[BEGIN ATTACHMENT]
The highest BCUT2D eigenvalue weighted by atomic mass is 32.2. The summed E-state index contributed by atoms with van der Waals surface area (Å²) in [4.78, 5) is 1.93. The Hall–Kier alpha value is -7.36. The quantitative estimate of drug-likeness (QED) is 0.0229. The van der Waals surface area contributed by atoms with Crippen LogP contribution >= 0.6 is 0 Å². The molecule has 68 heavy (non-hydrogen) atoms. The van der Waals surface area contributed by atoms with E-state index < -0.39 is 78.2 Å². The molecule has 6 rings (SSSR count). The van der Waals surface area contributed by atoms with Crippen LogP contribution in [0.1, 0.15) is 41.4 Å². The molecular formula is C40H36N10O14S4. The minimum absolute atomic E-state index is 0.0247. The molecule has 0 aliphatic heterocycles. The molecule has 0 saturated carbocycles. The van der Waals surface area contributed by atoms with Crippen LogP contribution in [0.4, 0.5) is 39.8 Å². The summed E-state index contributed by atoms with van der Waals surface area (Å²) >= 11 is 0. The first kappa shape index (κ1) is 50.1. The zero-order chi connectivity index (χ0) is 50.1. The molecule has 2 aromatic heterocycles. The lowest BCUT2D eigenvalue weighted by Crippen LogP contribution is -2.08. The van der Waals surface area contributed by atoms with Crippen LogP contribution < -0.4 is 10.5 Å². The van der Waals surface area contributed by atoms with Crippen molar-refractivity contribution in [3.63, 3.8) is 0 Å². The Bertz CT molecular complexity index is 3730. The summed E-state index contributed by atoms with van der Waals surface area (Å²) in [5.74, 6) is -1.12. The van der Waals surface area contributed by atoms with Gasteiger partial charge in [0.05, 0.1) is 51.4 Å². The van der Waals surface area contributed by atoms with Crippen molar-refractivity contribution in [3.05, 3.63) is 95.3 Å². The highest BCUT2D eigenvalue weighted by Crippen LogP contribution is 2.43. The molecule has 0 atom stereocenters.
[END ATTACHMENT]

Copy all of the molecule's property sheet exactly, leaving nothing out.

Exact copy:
The highest BCUT2D eigenvalue weighted by atomic mass is 32.2. The summed E-state index contributed by atoms with van der Waals surface area (Å²) in [4.78, 5) is 1.93. The Hall–Kier alpha value is -7.36. The quantitative estimate of drug-likeness (QED) is 0.0229. The van der Waals surface area contributed by atoms with Crippen LogP contribution >= 0.6 is 0 Å². The molecule has 68 heavy (non-hydrogen) atoms. The van der Waals surface area contributed by atoms with E-state index < -0.39 is 78.2 Å². The molecule has 6 rings (SSSR count). The van der Waals surface area contributed by atoms with Crippen LogP contribution in [0.1, 0.15) is 41.4 Å². The molecular formula is C40H36N10O14S4. The minimum absolute atomic E-state index is 0.0247. The molecule has 0 aliphatic heterocycles. The molecule has 0 saturated carbocycles. The van der Waals surface area contributed by atoms with Crippen LogP contribution in [0.4, 0.5) is 39.8 Å². The summed E-state index contributed by atoms with van der Waals surface area (Å²) >= 11 is 0. The first kappa shape index (κ1) is 50.1. The zero-order chi connectivity index (χ0) is 50.1. The molecule has 2 aromatic heterocycles. The lowest BCUT2D eigenvalue weighted by Crippen LogP contribution is -2.08. The van der Waals surface area contributed by atoms with Crippen LogP contribution < -0.4 is 10.5 Å². The van der Waals surface area contributed by atoms with Crippen molar-refractivity contribution in [3.63, 3.8) is 0 Å². The Bertz CT molecular complexity index is 3730. The summed E-state index contributed by atoms with van der Waals surface area (Å²) in [5.74, 6) is -1.12. The van der Waals surface area contributed by atoms with Gasteiger partial charge in [0.05, 0.1) is 51.4 Å². The van der Waals surface area contributed by atoms with Crippen molar-refractivity contribution in [3.05, 3.63) is 95.3 Å². The highest BCUT2D eigenvalue weighted by Crippen LogP contribution is 2.43. The molecule has 0 atom stereocenters.